I had always thought of myself as having latent anti-German prejudices, what with having a mother who lived through the war and who frankly doesn't like Germans very much (pity the fool who tries to tell her Dresden was a war crime) - as well as being brought up on a diet of war films and comics that have left me with words like "Achtung" and "Schnell" pretty much exhausting my German lexicon. But one of the things I've realised in recent weeks is I actually don't, or at least not compared to some of the people paid to comment on the present situation in Greece. In this I remembered - because I'm old - the resignation of the Thatcher-era minister Nicholas Ridley for his diatribe on the EEC in the Spectator. I note this journal is now saying he 'was right all along'. Well, on the issue of the single currency I think he probably was - as well as on the 'democratic deficit' within the EU. But the reason he was pressured to resign was not because of his views on the practicalities of EMU but rather for the anti-German (not to mention anti-French) flavour of his views - and I think that bleeding heart internationalist Margaret Thatcher was right to accept his resignation.
What concerns me with the present situation is that this kind of attitude seems to have popped up on the left. The Syrizia coalition's posturing was explicitly anti-German - and to this end adopted a "do mention the war" strategy from day one. (I'm not going to reference this on the grounds that anyone who doesn't recognise this simply hasn't been paying attention.) But this has also been the case in Britain. While there's been a few examples, Paul Mason's is one of the most egregious I have seen:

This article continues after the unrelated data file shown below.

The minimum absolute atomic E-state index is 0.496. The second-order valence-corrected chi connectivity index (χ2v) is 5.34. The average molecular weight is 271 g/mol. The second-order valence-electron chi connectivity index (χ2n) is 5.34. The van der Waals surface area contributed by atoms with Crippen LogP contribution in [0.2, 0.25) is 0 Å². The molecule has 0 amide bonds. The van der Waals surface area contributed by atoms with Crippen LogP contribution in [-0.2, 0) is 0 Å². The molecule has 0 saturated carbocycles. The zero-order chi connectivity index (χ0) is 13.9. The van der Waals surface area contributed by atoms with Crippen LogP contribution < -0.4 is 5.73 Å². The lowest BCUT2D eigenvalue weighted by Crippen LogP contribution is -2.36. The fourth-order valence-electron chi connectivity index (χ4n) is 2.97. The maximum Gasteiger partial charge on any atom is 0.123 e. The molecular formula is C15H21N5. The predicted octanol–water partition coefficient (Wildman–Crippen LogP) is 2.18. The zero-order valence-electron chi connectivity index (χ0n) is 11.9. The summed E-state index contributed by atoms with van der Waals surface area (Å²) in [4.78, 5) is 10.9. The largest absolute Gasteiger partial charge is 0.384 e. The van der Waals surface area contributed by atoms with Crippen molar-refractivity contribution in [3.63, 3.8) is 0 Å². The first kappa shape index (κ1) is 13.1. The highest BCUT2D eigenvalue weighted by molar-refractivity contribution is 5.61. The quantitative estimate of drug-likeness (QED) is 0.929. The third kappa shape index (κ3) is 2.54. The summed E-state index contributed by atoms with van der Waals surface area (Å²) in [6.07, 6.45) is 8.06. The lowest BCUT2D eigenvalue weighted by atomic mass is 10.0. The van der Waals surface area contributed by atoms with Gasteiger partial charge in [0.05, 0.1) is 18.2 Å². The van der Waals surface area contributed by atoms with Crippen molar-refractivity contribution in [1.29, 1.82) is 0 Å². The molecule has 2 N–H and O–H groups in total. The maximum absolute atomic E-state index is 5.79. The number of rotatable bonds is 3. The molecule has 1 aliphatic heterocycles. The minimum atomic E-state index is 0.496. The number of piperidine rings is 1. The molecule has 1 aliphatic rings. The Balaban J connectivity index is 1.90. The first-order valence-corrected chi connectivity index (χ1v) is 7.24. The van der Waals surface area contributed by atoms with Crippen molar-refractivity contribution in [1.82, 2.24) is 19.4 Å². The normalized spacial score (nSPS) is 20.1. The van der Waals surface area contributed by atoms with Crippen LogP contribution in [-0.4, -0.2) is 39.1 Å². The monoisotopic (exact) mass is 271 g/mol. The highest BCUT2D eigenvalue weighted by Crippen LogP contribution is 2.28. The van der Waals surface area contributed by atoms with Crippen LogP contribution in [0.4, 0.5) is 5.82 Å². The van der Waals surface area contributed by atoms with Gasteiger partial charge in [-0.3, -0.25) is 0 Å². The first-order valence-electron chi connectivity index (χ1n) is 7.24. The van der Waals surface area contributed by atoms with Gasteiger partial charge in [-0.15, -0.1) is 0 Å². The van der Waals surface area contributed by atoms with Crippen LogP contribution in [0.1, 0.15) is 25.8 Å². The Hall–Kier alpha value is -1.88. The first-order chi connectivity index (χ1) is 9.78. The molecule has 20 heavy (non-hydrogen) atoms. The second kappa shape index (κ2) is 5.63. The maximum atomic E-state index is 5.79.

"Parallels abound with other historic debacles: Munich (1938), where peace was won by sacrificing the Czechs; or Versailles (1919), where the creditors got their money, only to create the conditions for the collapse of German democracy 10 years later, and their own diplomatic unity long before that. But the debacles of yesteryear were different. They were committed by statesmen."The key distinction here, the only one, is that prior mistakes were made by 'statesmen'? There is also, I would suggest, the whole nature of the situation. Here's one excerpt from an account of the annexation of Czechosolovakia:
"Just as the Anchluss had resulted in a large surge of anti-Semitic violence in Vienna, so the incorporation of the Sudetenland saw a number of Jews either murdered or so despairing that they leaped from roofs or turned the gas taps. Hitler personally gave the Sudeten German Friekorps a three-day period of grace to hunt down Jews and political opponents."Contrast and compare to today where the Germans have loaned Greece rather a lot of money and would like it back. I had meant to say more about this but I find I can't bear it. I would agree that Germany hasn't handled the Euro crisis particularly well and are not being entirely realistic about Greek debt but I really think those doing this 'banks are tanks' line should try a little harder to avoid being so crass and gratuitously offensive. The war has been over for seventy years, after all.